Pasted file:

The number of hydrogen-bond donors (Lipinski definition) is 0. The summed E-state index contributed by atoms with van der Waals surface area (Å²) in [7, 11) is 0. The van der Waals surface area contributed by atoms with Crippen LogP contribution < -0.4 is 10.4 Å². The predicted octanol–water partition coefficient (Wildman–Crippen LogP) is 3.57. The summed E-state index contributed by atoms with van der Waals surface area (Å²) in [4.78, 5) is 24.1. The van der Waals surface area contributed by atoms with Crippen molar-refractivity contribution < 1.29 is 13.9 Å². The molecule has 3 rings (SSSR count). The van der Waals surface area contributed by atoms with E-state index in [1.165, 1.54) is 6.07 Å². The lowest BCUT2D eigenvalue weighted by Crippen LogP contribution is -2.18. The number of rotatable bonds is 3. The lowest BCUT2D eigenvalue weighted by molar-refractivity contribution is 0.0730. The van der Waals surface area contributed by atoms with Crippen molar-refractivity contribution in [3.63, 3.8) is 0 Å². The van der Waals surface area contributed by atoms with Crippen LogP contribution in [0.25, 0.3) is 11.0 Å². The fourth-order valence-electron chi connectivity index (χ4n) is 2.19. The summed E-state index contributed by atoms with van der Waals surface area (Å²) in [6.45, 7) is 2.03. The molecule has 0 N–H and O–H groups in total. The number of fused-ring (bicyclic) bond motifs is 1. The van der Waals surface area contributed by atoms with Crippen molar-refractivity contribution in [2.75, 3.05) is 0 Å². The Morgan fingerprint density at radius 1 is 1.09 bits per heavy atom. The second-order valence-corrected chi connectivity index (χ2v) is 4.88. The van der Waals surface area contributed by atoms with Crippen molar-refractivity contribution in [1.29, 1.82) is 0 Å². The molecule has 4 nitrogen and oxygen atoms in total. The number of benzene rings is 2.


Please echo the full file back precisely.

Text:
The number of hydrogen-bond donors (Lipinski definition) is 0. The summed E-state index contributed by atoms with van der Waals surface area (Å²) in [7, 11) is 0. The van der Waals surface area contributed by atoms with Crippen LogP contribution < -0.4 is 10.4 Å². The predicted octanol–water partition coefficient (Wildman–Crippen LogP) is 3.57. The summed E-state index contributed by atoms with van der Waals surface area (Å²) in [4.78, 5) is 24.1. The van der Waals surface area contributed by atoms with Crippen molar-refractivity contribution < 1.29 is 13.9 Å². The molecule has 3 rings (SSSR count). The van der Waals surface area contributed by atoms with E-state index in [1.165, 1.54) is 6.07 Å². The lowest BCUT2D eigenvalue weighted by Crippen LogP contribution is -2.18. The number of rotatable bonds is 3. The lowest BCUT2D eigenvalue weighted by molar-refractivity contribution is 0.0730. The van der Waals surface area contributed by atoms with Crippen molar-refractivity contribution in [3.63, 3.8) is 0 Å². The van der Waals surface area contributed by atoms with Crippen LogP contribution in [0.25, 0.3) is 11.0 Å². The fourth-order valence-electron chi connectivity index (χ4n) is 2.19. The summed E-state index contributed by atoms with van der Waals surface area (Å²) in [6.45, 7) is 2.03. The molecule has 0 N–H and O–H groups in total. The number of fused-ring (bicyclic) bond motifs is 1. The van der Waals surface area contributed by atoms with Crippen molar-refractivity contribution in [2.75, 3.05) is 0 Å². The Morgan fingerprint density at radius 1 is 1.09 bits per heavy atom. The second-order valence-corrected chi connectivity index (χ2v) is 4.88. The van der Waals surface area contributed by atoms with Crippen molar-refractivity contribution in [1.29, 1.82) is 0 Å². The molecule has 4 nitrogen and oxygen atoms in total. The number of benzene rings is 2.